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On the expansion of the market and the decline of the family

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  • Joel Guttman

    ()

  • Nira Yacouel

    ()

Abstract

Over the past two hundred years, large, modern firms have tended to replace small, family businesses. In parallel, the family has declined as a social institution. We suggest that these developments are interrelated. Because information of cheating in market transactions spreads only gradually in large markets, the reputation of the family firm could support contractual performance only in small, traditional markets. As markets grew in size, this reputational mechanism could no longer operate. The small, family firm was then replaced by the large, modern firm. This transition led to a decrease in the importance of the family. Copyright Springer Science+Business Media, LLC 2007

Suggested Citation

  • Joel Guttman & Nira Yacouel, 2007. "On the expansion of the market and the decline of the family," Review of Economics of the Household, Springer, vol. 5(1), pages 1-13, March.
  • Handle: RePEc:kap:reveho:v:5:y:2007:i:1:p:1-13 DOI: 10.1007/s11150-007-9003-4
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    References listed on IDEAS

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    1. Becker, Gary S, 1993. "Nobel Lecture: The Economic Way of Looking at Behavior," Journal of Political Economy, University of Chicago Press, pages 385-409.
    2. Katz, Eliakim & Rosenberg, Jacob, 2005. "An economic interpretation of institutional volunteering," European Journal of Political Economy, Elsevier, pages 429-443.
    3. Bisin, Alberto & Verdier, Thierry, 1998. "On the cultural transmission of preferences for social status," Journal of Public Economics, Elsevier, pages 75-97.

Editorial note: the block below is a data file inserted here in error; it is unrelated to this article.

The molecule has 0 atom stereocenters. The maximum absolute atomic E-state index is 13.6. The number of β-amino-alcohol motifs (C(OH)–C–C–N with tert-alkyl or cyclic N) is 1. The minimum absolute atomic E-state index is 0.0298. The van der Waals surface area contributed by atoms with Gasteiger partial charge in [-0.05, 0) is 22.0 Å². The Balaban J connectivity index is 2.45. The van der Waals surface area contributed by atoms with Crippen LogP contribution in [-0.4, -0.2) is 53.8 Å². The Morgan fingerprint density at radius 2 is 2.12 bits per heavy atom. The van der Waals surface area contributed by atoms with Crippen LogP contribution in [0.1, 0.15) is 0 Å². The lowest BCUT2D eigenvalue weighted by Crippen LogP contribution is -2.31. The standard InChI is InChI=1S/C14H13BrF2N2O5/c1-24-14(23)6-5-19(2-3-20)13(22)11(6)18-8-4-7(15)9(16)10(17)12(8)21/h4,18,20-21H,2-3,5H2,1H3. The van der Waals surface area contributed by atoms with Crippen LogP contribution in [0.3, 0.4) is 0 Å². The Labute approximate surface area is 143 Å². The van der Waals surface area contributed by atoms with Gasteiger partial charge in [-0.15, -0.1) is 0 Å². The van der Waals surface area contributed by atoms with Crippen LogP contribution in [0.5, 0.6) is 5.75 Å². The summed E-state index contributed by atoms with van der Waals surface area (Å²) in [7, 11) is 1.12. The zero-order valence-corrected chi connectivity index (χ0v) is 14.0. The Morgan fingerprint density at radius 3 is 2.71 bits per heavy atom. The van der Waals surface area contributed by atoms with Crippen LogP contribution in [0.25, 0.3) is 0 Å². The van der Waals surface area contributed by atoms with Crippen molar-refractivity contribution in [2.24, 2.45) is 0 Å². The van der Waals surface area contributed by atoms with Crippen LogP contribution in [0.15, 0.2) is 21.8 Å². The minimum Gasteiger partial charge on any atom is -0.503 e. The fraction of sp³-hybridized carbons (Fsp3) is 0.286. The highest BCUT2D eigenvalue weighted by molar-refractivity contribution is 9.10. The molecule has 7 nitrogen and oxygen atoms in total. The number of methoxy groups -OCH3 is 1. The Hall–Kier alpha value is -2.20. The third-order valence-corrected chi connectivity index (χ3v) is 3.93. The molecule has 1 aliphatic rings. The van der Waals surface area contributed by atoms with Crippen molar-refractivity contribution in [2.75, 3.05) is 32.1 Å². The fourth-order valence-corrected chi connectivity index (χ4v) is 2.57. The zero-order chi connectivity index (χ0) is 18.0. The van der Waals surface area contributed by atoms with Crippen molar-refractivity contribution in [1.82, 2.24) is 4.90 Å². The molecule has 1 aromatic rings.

4. Joel M. Guttman, 2003. "Repeated interaction and the evolution of preferences for reciprocity," Economic Journal, Royal Economic Society, vol. 113(489), pages 631-656, July.
    5. Caplan, Bryan, 2003. "Stigler-Becker versus Myers-Briggs: why preference-based explanations are scientifically meaningful and empirically important," Journal of Economic Behavior & Organization, Elsevier, pages 391-405.
    6. Bisin, Alberto & Verdier, Thierry, 1998. "On the cultural transmission of preferences for social status," Journal of Public Economics, Elsevier, pages 75-97.
    7. Smith, James P & Ward, Michael P, 1985. "Time-Series Growth in the Female Labor Force," Journal of Labor Economics, University of Chicago Press, vol. 3(1), pages 59-90, January.
    8. Akerlof, George A, 1983. "Loyalty Filters," American Economic Review, American Economic Association, pages 54-63.
    9. Bernstein, Lisa, 1992. "Opting Out of the Legal System: Extralegal Contractual Relations in the Diamond Industry," The Journal of Legal Studies, University of Chicago Press, pages 115-157.
    10. Guttman, Joel M., 2001. "Self-enforcing reciprocity norms and intergenerational transfers: theory and evidence," Journal of Public Economics, Elsevier, pages 117-151.
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    Cited by:

    1. Alberto Alesina & Yann Algan & Pierre Cahuc & Paola Giuliano, 2015. "Family Values And The Regulation Of Labor," Journal of the European Economic Association, European Economic Association, vol. 13(4), pages 599-630, August.

    More about this item

    Keywords

    Reputation; Family; Theory of the firm; J12; L14; L25;

    JEL classification:

    • J12 - Labor and Demographic Economics - - Demographic Economics - - - Marriage; Marital Dissolution; Family Structure
    • L14 - Industrial Organization - - Market Structure, Firm Strategy, and Market Performance - - - Transactional Relationships; Contracts and Reputation
    • L25 - Industrial Organization - - Firm Objectives, Organization, and Behavior - - - Firm Performance

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